Or alternatively, if there’s one thing Obsidian is, it’s simply a vanilla MD editor until you put in the time to figure out exactly how to hack it reliably to do what you need.

This is where I start to step off the train.

Which is where I step further off of the train.

My major frustration is that Obsidian is not intuitive to use. For someone who is not into markdown as a life blood, and for someone who has the language of macOS inherent in his workflow, I am just not getting a “this is a joy to use” vibe when I open Obsidian. Rather, I get a consistent “let me remember again that creating a new note exactly where I want to put it is a PITA and may not work but let me keep trying this again anyway” experience.

And the discussions that go on and on and on and on about things such as “How do I coordinate Obsidian with (APPXYZ … e.g. Zotero) so that THIS THING can happen …” leave me wondering … “Isn’t there already an app that coordinates with Zotero to do that and why should I have to keep going back here to figure it out each time”?

I do not doubt for the potential power in Obsidian. But it seems akin to the old days of building your PC computer one component at a time, shouting about how great it is, and finding out five minutes later that the next update to the OS will crash your special high-performance graphics card versus buying a Mac, plugging in the video in cable, and having it just work.



This is a straw man’s argument. If you’re the sort of person who wants a 5K monitor, no 4K monitor will meet your needs. If you’re the sort of person who wants a native app for a task, no hackable electron app will meet your desires by very definition.

VS Code is exceptional and I use it every day, even over tools like Nova or BBEdit, because it suits my needs better. But it’s also an app for programmers, so of course a hackable app fits the niche. It’s an exception, not a rule.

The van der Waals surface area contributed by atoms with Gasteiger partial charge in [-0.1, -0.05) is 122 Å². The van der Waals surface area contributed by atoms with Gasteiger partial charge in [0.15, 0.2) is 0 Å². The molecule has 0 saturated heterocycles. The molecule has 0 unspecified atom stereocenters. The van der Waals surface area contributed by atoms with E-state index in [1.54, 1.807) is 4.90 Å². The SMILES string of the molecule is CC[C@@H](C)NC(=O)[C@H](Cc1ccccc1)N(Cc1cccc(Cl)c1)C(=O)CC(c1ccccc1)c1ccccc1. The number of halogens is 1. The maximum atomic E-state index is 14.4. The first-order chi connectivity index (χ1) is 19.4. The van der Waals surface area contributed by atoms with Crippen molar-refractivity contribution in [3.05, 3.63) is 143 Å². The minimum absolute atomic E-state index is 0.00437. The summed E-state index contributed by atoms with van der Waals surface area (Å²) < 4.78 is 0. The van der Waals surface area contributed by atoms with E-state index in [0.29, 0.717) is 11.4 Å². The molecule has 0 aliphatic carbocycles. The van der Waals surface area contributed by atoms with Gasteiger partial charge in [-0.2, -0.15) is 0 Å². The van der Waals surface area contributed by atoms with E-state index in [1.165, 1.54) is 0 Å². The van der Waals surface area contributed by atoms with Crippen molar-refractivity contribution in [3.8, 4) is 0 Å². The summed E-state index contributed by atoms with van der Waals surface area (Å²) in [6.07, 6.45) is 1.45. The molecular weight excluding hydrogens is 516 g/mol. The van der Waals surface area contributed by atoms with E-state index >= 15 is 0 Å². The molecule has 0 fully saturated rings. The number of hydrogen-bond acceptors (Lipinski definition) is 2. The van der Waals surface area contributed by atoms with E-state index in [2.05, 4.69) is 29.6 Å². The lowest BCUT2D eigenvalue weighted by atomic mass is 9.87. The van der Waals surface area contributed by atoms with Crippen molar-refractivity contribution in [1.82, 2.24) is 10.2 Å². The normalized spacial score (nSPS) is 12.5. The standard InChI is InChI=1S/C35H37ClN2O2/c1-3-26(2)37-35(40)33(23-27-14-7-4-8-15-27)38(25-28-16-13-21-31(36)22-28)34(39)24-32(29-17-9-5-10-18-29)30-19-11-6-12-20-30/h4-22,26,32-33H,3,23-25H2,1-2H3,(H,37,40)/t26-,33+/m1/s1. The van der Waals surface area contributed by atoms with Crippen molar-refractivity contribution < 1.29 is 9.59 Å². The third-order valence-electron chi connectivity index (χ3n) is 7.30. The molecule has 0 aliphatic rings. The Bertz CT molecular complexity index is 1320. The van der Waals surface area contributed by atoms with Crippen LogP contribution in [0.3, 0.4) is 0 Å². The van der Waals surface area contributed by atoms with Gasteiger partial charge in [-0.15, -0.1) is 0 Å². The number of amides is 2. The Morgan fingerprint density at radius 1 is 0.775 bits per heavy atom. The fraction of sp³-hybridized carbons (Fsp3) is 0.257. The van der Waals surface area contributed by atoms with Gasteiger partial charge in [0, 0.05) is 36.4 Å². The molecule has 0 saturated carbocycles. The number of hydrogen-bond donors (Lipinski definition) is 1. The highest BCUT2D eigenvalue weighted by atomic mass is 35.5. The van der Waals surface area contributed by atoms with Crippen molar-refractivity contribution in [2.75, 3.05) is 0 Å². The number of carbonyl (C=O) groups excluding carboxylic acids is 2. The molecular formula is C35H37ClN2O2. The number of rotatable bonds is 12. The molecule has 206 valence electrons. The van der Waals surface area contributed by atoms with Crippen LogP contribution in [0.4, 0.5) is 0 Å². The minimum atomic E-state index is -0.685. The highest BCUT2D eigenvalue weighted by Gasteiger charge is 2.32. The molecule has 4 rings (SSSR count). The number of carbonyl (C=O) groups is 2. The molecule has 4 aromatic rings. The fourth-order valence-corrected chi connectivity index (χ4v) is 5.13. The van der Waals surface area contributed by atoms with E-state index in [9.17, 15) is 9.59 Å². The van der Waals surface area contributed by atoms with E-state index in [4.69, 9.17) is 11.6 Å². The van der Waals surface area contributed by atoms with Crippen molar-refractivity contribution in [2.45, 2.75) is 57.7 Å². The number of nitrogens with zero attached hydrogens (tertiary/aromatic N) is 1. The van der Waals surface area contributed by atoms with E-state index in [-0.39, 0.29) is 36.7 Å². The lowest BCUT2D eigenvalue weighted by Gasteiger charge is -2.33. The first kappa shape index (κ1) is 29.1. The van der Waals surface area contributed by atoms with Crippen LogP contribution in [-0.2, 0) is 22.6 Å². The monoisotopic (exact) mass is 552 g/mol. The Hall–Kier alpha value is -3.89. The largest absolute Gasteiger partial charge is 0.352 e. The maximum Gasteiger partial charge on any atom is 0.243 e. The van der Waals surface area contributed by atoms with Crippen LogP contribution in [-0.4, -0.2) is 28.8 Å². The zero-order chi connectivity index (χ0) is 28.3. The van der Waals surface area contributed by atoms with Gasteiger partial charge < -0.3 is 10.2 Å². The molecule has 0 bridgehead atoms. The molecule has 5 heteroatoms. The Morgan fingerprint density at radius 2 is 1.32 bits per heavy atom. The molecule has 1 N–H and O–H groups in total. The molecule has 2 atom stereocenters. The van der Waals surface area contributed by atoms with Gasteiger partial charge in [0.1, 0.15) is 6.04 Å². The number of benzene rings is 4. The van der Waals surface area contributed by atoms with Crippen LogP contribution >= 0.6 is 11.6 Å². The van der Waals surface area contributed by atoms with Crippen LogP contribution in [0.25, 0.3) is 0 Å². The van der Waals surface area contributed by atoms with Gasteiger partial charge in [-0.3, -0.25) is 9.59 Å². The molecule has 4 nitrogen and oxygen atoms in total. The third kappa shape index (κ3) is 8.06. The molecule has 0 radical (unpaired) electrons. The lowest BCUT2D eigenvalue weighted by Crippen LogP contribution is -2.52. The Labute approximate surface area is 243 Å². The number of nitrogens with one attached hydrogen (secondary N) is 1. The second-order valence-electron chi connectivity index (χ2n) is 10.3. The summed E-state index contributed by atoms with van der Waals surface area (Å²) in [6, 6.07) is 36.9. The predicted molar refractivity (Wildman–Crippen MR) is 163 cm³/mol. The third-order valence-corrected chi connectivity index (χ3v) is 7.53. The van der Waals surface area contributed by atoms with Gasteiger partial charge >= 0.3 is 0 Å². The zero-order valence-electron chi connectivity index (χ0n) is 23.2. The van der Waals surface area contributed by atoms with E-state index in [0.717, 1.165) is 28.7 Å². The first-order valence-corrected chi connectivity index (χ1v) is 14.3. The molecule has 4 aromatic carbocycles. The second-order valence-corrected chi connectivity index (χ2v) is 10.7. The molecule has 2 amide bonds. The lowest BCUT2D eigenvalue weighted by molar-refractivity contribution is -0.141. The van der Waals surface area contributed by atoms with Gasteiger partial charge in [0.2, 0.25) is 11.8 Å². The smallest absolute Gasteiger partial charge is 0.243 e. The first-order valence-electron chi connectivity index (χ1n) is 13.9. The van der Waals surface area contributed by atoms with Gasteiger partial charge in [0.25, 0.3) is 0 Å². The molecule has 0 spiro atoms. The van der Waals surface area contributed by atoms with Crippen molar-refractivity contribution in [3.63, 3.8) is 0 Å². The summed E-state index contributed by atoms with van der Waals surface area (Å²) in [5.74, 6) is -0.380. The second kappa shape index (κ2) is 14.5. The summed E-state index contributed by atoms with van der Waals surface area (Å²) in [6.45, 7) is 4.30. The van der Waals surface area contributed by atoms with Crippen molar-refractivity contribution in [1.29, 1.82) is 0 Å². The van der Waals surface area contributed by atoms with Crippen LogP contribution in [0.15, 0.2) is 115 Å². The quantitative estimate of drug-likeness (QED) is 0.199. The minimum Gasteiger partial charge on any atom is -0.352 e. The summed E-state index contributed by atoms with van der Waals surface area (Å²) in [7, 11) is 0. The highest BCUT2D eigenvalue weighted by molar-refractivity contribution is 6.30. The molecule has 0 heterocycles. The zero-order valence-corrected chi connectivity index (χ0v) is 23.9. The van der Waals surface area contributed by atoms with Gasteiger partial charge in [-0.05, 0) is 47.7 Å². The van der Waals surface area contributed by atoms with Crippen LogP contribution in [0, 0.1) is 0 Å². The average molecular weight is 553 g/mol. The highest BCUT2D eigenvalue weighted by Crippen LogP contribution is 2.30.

If you like native tools like iA Writer, but want to use Zettelkasten on Apple platforms, you’re outta luck.

And it’s cool if you’re happy with Obsidian! I’m not. I hate the way I scroll through long documents and see it rendering in real time. I hate it’s contextual menus. I want a menu bar. I want it to be more like a Mac app. What am I supposed to do, hack the entire codebase? It’s not open source. It’s just CSS-friendly. Not the same thing.

But if you like it, you do you. You’re probably not the sort of person resonating with my needs listed in the first post.

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Listen, if you want to build an app, go for it. I’m just telling you that in a universe with these two statements:

…this third, implicit statement cannot be true.

Ok, that’s fair, but you are literally putting words in my mouth :wink:

Electron does not preclude Obsidian from being great, and for some, it is or will be. But for others, like me, I want native file browsing, a native menu, and native type rendering with native macOS spell check and native tabs, native windows, etc. It can do a couple of those things, but Obsidian will never do all of those things.

Besides, Obsidian is free. My app probably won’t be, because I have a wife to support and a house that sucks up money like a vacuum. So I’ve already lost the market for most people. I’m cool with that. I just want to make an app for people who want what I want. And there could be at least a dozen of us!


Electron precludes Obsidian from being native, and that’s enough for some of us to want to look elsewhere. The pleasures of a native apps are numerous, they are subtle, and they’re deeper than CSS tweaking.

To be clear, as of right now, I use Obsidian and other Electron apps daily, I even send monthly money to both Obsidian and Zettlr, so you cannot deduce that I am an anti-Electron fundamentalist. I recognize that these developers filled a niche that no Mac developer had or has yet filled well – and this fact alone is a warning for the health of the Mac platform. It’s great that those Electron apps exist. But it’s gonna be even greater when @snelly’s app is ready to go!


This is tremendously kind of you, but you might be waiting a while, so somebody else could well beat me to it. I’m just about done with Day 1 of 100 Days of SwiftUI. So far, it’s (almost) all stuff I know from Javascript, but I don’t want to miss anything. And I think once I’m done here I’ll need to spend some time in UIKit and the Core Data framework before I’m able to make an app that doesn’t totally suck, so give me 12 months.

But I’m on it.


Guys, I am greatly inspired by you guys. I am not a coder / programmer / developer at all. However, I am determined to learn, even though I have very little basis to start.